I ultimately decided to do Whole 30 on a condition: I could have alcohol on special occasions. It was my senior year, and I wanted to drink and have fun at my sorority formal, on St. Patrick's Day, etc. without feeling restricted. My housemate was in complete agreement as well.
We started Whole 30 the first week of March, post our Caribbean Cruise for spring break. Looking back, this was a great time to do it - we felt bloated and greasy after eating boat food for a week and drinking our weight in margaritas. A day after we got back, we went to Costco, Trader Joe's, and Kroger to get our Whole 30 staples: lots of fish, bacon, all of the produce, nut pods, and compliant bars like Rx and Lara Bars for our busy class days. Also, before I go through my week-by-week experience I want to point out that I wasn't obsessive about following Whole 30. For example, I still had a campus meal plan and ate veggie bowls with meat from the dining hall without obsessing over what type of oil the food was cooked in.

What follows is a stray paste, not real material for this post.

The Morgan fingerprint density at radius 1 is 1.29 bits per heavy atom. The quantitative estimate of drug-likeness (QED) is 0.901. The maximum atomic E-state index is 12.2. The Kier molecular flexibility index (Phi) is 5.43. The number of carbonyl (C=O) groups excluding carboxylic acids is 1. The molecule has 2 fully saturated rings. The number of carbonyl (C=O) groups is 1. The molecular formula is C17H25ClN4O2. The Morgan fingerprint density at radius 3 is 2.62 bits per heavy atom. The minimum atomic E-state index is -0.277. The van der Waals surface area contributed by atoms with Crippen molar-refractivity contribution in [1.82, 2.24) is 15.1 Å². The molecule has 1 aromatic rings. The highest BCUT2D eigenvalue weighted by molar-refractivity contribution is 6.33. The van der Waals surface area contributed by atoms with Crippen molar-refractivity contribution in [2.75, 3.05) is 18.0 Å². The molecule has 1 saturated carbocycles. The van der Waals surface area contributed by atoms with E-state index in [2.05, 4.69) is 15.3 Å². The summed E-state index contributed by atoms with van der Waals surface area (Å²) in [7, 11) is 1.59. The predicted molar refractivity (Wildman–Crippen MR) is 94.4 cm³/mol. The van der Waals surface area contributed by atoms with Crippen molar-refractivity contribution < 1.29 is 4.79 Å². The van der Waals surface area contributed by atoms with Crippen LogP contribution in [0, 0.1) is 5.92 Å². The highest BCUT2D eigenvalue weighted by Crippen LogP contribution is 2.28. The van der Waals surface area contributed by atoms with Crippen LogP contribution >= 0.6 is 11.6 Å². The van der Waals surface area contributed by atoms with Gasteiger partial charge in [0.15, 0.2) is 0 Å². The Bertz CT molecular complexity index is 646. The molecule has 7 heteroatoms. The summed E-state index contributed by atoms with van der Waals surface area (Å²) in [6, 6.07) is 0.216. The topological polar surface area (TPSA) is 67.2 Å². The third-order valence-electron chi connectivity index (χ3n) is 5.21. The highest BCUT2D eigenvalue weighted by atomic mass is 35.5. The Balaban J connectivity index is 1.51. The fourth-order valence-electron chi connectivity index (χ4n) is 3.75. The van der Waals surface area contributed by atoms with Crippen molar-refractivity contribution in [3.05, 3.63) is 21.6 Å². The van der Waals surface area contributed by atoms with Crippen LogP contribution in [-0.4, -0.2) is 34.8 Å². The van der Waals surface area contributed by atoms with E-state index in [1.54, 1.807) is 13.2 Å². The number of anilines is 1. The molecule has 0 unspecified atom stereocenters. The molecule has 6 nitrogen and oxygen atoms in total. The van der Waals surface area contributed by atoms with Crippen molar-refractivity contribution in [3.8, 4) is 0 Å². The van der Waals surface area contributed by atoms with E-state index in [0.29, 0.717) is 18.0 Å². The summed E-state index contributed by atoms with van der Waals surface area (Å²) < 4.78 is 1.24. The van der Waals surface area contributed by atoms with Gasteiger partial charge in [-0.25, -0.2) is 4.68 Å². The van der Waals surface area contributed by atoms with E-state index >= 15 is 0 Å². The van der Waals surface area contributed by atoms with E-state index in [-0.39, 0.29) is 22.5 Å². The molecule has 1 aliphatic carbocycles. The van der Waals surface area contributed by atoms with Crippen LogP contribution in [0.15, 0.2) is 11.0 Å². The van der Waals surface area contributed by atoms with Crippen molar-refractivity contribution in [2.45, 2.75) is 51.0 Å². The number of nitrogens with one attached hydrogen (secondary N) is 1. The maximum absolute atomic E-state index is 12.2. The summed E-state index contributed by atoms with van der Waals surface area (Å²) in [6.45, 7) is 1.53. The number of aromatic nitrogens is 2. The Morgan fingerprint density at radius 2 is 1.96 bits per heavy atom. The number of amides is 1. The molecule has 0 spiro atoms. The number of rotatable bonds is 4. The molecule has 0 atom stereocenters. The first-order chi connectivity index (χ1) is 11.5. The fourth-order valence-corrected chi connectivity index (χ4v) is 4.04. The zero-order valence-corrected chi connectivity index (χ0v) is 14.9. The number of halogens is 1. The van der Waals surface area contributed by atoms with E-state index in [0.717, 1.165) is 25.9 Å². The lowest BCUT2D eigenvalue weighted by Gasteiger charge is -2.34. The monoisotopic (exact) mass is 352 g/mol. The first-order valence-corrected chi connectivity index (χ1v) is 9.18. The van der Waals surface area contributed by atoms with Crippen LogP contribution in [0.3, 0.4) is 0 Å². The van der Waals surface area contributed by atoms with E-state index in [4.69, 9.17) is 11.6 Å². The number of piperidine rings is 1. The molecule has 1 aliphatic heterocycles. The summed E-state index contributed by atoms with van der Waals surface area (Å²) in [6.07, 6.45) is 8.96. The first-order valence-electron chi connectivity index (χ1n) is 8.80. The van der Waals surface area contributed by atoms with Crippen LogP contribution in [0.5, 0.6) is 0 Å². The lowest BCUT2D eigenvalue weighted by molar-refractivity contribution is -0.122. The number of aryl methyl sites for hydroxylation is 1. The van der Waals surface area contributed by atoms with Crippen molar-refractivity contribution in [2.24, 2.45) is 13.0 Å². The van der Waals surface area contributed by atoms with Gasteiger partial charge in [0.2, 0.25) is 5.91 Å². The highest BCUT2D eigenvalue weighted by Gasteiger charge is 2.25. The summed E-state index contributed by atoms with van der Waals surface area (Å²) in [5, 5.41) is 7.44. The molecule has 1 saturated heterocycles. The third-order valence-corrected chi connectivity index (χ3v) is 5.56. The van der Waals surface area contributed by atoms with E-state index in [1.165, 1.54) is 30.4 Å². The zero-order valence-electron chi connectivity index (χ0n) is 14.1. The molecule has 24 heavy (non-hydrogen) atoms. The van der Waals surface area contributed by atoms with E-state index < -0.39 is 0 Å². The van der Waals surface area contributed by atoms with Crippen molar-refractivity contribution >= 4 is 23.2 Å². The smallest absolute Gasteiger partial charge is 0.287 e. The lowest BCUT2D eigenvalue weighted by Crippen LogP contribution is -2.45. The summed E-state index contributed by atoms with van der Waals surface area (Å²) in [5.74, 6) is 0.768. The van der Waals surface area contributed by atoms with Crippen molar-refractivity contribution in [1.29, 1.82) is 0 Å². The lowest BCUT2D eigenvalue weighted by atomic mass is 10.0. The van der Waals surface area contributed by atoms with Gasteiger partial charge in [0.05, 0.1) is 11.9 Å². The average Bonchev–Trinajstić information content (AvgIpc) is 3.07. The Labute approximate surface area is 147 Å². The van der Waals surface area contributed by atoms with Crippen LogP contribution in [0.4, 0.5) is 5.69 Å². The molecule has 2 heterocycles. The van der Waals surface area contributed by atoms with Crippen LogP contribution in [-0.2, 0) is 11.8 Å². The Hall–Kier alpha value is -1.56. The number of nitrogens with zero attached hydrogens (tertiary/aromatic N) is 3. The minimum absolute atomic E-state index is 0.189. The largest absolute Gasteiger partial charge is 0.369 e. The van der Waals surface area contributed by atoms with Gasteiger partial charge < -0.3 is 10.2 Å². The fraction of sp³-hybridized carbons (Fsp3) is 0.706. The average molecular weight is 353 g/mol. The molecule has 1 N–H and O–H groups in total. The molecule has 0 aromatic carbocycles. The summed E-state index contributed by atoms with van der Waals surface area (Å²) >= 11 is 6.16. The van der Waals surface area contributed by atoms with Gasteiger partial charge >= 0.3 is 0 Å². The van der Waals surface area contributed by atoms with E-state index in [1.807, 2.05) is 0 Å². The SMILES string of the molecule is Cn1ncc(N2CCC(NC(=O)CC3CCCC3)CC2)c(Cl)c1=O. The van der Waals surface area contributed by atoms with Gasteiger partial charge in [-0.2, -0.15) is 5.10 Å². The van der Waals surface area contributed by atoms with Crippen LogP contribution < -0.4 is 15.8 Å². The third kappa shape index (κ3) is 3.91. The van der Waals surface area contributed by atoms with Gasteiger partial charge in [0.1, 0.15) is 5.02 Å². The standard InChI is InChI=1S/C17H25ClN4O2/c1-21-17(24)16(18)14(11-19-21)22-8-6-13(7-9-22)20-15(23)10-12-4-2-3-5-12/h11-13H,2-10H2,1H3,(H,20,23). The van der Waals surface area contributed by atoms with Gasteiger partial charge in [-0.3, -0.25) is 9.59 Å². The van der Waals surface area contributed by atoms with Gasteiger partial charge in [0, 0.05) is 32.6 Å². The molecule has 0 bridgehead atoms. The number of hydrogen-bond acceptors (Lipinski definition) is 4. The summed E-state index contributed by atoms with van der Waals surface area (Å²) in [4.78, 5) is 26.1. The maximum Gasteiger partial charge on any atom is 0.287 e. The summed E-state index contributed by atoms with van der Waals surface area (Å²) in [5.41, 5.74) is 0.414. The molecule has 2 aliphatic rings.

Week 1: The first week honestly felt great. I felt the salt and alcohol leaving my body from spring break and was relieved to be fueling my body with a crap ton of vegetables. I made homemade Rx bars as a way to use up Egg White Protein I had bought from Trader Joe's earlier in the year, which were surprisingly good. The problem with this was that I would eat the bars as a "dessert" which is prohibited in the guidelines. To which I said, IDGAF. In order to keep a healthy mindset during Whole 30, I made allowances such as these. Overall, I did feel hungry more frequently during this first week. I started playing around with my carb vs. fat consumption to figure out what would keep me satiated.